San Juan Island
Year protected: 1990
Land protected: 20 acres
Shoreline protected: 812 feet
Public benefits: Shoreline, rocky balds, forest
A prominent stretch of rocky shoreline and tidelands on the south side of Pear Point, San Juan Island, was permanently protected by a donated conservation easement from the late Dr. Arthur Whiteley and wife, Helen. Undisturbed Douglas fir and lodgepole pine forest, with a few specimens over 100 years old, are interspersed with native hawthorne, alder and bigleaf maple. Native plants found on the Whiteley property were featured heavily in the renowned local scientist Eugene Kozloff’s book, Plants and Animals of the Pacific Northwest.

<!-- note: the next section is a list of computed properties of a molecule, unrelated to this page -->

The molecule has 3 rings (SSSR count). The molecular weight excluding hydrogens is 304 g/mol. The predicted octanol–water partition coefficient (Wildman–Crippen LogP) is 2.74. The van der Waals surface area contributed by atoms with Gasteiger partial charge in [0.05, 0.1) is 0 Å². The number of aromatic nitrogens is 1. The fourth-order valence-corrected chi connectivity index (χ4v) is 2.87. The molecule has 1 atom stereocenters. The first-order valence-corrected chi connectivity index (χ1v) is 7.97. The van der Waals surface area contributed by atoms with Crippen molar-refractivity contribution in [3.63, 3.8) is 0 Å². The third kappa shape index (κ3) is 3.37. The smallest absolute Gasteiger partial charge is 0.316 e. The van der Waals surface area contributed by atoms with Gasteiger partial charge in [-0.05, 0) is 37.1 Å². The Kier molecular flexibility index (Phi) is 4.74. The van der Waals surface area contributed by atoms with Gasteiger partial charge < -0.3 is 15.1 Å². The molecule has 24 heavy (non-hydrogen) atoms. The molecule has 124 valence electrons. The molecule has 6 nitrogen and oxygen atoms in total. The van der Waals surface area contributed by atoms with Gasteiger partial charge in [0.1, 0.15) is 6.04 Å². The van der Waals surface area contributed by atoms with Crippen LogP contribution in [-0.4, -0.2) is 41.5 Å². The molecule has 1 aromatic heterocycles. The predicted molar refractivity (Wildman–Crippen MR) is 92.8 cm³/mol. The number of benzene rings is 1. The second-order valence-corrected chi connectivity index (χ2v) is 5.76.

Part of the Whiteley’s dreams for this property included making it available for limited scientific research and study by the University of Washington’s Friday Harbor Labs and the Department of Zoology (where both Arthur and Helen were professors for many years).
Several rocky reefs, coves, and pocket beaches comprise the 812 feet of shoreline. The subtidal zone contains an extensive eelgrass bed and marine habitat for a species of sessile jellyfish (of the genus Haliclystus) which has been reported in just one other location in the San Juan Islands. This shoreline habitat also attracts myriads of seabirds, foraging bald eagles, and harbor seals.